The Perils of Relativism?

A View of Children, digital drawing. © Gillian Holding 2011. One of a series of drawings in preparation for a book to be published this autumn.

I mentioned in a post the other week something about Edward Said’s concept of Orientalism and how this theory explained for me a very particular way of seeing and experiencing the world which made a lot of sense; in essence, much of my surprises and foundering assumptions on a visit through the East could be explained as the consequence of having pictured and envisioned the East through a very particular Western cultural and historical prism.

I was interested to receive a comment on the post a few days later which set me thinking for days on this whole question of relativism: the idea that points of view have no absolute truth or validity, but have only relative, subjective value according to differences in perception. The commentator said in his view, Orientalism is based on a theory of cultural relativism which he described as rather ‘dodgy’ philosophy.

I think before going further, some definitions need to be sorted. Relativism is sometimes interpreted as saying all points of view are equally valid, in contrast to absolutism which argues there is but one true view. This extreme view of relativism is one which even in an age of political correctness starts to pose real dilemmas when it comes to moral questions; we all feel more comfortable believing there are certain unassailable absolute moral ‘truths’. So for now, I will distinguish that view of relativism, and take up the broader version which simply seeks to acknowledge that no one expression of view or culture or whatever is uniquely privileged. And I have certainly found in my own explorations of truth, reality and perception through my art that I am almost invariably on the side of the relativist camp than I am on that of the absolutist.

Then over the weekend, I received through the post a printed excerpt from Harold Pinter‘s acceptance speech on receiving the Nobel Prize for literature, 2005. The excerpt had been sent out in advance of an event being held at Pavilion on May 23 2011 with artist Beatrice Gibson. I quote a paragraph from it here:

In 1958, I wrote the following: 

“There are no hard distinctions between what is real and what is unreal, not between what is true and what is false. A thing is not necessarily either true or false; it can be both true and false”

I believe that these assertions still make sense and do still apply to the exploration of reality through art. So as a writer I stand by them, but as a citizen I cannot. As a citizen I must ask: What is true? What is false?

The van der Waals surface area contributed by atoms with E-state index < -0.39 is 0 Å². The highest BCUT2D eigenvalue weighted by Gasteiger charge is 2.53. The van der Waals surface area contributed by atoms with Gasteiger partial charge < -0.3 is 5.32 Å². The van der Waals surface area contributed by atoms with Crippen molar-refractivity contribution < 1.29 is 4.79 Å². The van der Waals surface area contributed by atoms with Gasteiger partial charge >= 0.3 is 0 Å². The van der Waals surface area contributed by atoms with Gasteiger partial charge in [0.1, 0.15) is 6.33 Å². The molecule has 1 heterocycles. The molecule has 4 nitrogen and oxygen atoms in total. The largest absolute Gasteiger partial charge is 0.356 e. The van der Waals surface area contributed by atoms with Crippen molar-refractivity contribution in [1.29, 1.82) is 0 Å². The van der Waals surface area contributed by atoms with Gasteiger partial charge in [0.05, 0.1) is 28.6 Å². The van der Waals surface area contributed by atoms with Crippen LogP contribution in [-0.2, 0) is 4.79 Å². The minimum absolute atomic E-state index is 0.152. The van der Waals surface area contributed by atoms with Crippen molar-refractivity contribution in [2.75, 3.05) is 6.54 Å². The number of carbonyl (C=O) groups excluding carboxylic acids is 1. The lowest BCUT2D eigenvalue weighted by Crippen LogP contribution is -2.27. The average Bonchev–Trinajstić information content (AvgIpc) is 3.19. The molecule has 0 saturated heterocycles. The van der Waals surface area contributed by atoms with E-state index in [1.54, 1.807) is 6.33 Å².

This is interesting. Can one take a relativist stance as artist and an absolutist one as citizen? Does this allow for a postmodern idealistic evaluation of the world through art with the comfort of knowing that at the end of the day, at home,  there are still some unassailable truths? I have to take a fudgy view of it all. I want to retain my relativist stance because I believe firmly in listening to all sides, and acknowledging difference even if I don’t like it. I believe too that much harm has been done through absolutist Western hegemony. But I am also willing to concede that there there may be limits; that some absolute ‘truths’ may exist. When it comes to parenting, I have a fair few. On universal absolutes, though, it’s not that easy. I was going to suggest infanticide, but then I heard a story the other week from a Holocaust survivor of a mother hiding in a cellar in the Ukraine during WWII with her husband and children who suffocated her crying baby that the others might live.

Maybe the question isn’t one of relativism or absolutism, but one of simple open-mindedness and non-judgmental attitudes as much of the time as is possible. And so I stand by my view that in any discussion of Sharia law, a Middle-Eastern higher-education based academic may have had something worthwhile to contribute.


Respond to The Perils of Relativism?

Leave a Reply

Fill in your details below or click an icon to log in: Logo

You are commenting using your account. Log Out /  Change )

Google+ photo

You are commenting using your Google+ account. Log Out /  Change )

Twitter picture

You are commenting using your Twitter account. Log Out /  Change )

Facebook photo

You are commenting using your Facebook account. Log Out /  Change )


Connecting to %s